Indulge yourself? No way! Can't you see there's a war on? The Zeitgeist is grey, stripped down, disciplined and self-denying. Picture: we are confidently trekking up the hillside when suddenly the ground falls away precipitously and we find ourselves moving through a dark, damp, featureless valley. Worse, it is filled with fog. What to do? Press ahead, armed with the belief that we will one day regain the sunny uplands and, most importantly, hold hands.
Austerity has two imperatives: one is self-imposed adaptive scarcity, the other is the moral order of community. It is said Britain was never more cohesive and at peace with itself than during the darkest hours of WWII. Yet, as we look up to the C-suite, we might conclude some folk seem to be quietly exempt from the commonwealth of austerity; or not so quietly once shareholders wake up and wag their fingers at the bosses. Good for them, for revolt is better than cynicism and disillusionment.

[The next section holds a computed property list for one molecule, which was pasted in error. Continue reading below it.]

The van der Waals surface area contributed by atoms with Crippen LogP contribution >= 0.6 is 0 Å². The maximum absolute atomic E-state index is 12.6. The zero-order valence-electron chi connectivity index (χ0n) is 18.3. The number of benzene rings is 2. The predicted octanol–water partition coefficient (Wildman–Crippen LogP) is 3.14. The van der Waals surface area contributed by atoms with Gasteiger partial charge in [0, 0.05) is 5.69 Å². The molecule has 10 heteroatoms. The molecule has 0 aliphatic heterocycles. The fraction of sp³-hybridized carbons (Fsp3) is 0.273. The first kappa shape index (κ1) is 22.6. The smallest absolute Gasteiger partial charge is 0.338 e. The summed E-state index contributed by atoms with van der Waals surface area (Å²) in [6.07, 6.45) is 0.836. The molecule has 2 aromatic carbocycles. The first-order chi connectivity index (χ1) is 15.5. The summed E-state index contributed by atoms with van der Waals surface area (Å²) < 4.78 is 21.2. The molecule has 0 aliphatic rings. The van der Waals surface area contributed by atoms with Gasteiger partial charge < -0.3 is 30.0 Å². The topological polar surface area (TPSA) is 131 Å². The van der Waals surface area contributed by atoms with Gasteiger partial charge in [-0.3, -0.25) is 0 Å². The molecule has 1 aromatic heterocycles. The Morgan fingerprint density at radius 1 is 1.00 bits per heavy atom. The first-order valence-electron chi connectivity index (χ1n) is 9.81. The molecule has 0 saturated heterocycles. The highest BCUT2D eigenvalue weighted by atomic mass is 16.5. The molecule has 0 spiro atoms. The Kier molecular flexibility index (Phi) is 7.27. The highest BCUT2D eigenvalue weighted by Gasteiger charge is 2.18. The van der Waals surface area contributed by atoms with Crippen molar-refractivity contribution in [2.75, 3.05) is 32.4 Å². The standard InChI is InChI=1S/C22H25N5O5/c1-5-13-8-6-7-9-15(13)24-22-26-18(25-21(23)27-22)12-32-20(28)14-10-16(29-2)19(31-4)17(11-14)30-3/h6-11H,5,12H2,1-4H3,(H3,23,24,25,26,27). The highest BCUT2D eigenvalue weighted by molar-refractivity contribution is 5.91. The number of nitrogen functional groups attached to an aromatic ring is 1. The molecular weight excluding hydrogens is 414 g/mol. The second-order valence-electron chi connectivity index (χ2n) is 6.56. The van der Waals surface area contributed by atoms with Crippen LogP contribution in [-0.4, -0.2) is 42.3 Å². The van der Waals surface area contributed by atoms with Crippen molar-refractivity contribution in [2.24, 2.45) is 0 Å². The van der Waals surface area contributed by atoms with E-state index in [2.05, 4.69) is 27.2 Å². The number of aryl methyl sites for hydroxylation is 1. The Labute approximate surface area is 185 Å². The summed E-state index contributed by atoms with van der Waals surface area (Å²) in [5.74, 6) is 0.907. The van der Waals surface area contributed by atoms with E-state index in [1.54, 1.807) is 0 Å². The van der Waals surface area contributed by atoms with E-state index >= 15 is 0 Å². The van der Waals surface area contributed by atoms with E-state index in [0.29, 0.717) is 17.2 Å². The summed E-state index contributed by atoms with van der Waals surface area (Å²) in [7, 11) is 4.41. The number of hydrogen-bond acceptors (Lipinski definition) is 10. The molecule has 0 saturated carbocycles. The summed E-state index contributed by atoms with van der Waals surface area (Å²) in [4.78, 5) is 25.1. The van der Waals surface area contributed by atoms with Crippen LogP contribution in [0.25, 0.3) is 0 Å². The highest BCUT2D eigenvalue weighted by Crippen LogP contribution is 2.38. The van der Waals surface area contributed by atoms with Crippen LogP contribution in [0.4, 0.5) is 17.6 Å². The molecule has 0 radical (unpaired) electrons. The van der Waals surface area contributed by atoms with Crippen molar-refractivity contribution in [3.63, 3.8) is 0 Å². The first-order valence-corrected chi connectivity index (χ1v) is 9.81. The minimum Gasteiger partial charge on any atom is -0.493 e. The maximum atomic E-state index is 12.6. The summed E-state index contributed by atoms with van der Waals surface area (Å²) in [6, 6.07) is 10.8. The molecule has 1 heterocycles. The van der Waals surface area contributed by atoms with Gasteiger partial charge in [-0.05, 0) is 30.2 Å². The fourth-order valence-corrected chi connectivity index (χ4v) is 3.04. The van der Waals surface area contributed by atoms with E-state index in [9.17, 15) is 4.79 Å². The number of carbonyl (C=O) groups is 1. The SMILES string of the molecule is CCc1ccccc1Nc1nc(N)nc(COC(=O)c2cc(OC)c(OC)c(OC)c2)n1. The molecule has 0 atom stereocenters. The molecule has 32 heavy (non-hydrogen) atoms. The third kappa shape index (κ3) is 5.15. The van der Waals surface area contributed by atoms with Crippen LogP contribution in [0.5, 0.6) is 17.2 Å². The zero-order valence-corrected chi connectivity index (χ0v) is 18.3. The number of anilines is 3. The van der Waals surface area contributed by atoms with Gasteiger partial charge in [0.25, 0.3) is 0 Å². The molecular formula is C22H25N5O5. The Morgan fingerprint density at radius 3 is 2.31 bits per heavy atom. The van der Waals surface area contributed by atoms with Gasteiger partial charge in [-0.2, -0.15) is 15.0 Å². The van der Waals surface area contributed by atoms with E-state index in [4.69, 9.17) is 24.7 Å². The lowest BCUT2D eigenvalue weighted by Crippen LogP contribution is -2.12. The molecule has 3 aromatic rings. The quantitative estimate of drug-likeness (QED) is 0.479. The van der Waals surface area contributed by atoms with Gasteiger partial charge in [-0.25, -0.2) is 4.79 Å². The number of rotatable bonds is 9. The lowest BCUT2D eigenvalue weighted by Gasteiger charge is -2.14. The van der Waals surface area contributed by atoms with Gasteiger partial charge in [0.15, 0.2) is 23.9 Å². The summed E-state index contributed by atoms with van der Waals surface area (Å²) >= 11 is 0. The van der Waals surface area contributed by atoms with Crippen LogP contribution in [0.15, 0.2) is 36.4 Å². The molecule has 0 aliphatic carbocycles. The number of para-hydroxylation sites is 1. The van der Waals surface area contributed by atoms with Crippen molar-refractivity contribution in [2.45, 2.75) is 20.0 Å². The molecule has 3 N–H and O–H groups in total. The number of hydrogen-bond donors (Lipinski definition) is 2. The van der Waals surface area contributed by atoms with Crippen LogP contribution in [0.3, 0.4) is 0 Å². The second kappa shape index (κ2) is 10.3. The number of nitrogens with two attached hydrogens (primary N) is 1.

And we should remember, in praise of austerity, that parsimony is a discipline. It takes us back to basics: to issues of true value; to critical priorities; to considered rather than casual choices; and to essentials before the frivolous. Yet, in this world, simple pleasures become even more of an imperative. Fun is an essential, for goodness sake!
Nigel Nicholson is professor of organisational behaviour at the London Business School